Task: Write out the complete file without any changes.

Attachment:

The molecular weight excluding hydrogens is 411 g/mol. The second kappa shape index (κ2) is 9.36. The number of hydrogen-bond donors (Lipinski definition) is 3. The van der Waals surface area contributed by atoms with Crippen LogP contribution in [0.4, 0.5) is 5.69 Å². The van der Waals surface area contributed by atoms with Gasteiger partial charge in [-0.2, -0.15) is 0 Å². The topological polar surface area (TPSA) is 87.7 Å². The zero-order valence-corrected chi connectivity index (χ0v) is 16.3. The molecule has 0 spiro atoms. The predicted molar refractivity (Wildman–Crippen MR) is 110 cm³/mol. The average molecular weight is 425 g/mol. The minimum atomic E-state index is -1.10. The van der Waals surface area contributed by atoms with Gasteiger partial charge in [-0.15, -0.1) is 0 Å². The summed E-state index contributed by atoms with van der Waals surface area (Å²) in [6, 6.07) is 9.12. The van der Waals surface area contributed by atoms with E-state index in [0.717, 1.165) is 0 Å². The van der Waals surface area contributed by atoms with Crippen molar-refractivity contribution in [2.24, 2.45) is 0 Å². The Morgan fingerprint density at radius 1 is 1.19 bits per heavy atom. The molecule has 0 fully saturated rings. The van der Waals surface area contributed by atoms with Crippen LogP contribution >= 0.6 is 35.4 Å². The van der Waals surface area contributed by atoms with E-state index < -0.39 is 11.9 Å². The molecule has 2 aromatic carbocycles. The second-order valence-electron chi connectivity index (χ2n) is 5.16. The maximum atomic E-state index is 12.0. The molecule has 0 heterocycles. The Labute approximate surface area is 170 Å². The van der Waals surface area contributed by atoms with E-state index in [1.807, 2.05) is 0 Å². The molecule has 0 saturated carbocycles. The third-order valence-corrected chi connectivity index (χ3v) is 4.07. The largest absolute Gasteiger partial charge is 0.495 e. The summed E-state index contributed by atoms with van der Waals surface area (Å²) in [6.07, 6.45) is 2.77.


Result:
The molecular weight excluding hydrogens is 411 g/mol. The second kappa shape index (κ2) is 9.36. The number of hydrogen-bond donors (Lipinski definition) is 3. The van der Waals surface area contributed by atoms with Crippen LogP contribution in [0.4, 0.5) is 5.69 Å². The van der Waals surface area contributed by atoms with Gasteiger partial charge in [-0.2, -0.15) is 0 Å². The topological polar surface area (TPSA) is 87.7 Å². The zero-order valence-corrected chi connectivity index (χ0v) is 16.3. The molecule has 0 spiro atoms. The predicted molar refractivity (Wildman–Crippen MR) is 110 cm³/mol. The average molecular weight is 425 g/mol. The minimum atomic E-state index is -1.10. The van der Waals surface area contributed by atoms with Gasteiger partial charge in [-0.15, -0.1) is 0 Å². The summed E-state index contributed by atoms with van der Waals surface area (Å²) in [6, 6.07) is 9.12. The van der Waals surface area contributed by atoms with E-state index in [0.717, 1.165) is 0 Å². The van der Waals surface area contributed by atoms with Crippen molar-refractivity contribution in [2.24, 2.45) is 0 Å². The Morgan fingerprint density at radius 1 is 1.19 bits per heavy atom. The molecule has 0 fully saturated rings. The van der Waals surface area contributed by atoms with Crippen LogP contribution >= 0.6 is 35.4 Å². The van der Waals surface area contributed by atoms with E-state index < -0.39 is 11.9 Å². The molecule has 2 aromatic carbocycles. The second-order valence-electron chi connectivity index (χ2n) is 5.16. The maximum atomic E-state index is 12.0. The molecule has 0 heterocycles. The Labute approximate surface area is 170 Å². The van der Waals surface area contributed by atoms with E-state index in [1.807, 2.05) is 0 Å². The molecule has 0 saturated carbocycles. The third-order valence-corrected chi connectivity index (χ3v) is 4.07. The largest absolute Gasteiger partial charge is 0.495 e. The summed E-state index contributed by atoms with van der Waals surface area (Å²) in [6.07, 6.45) is 2.77.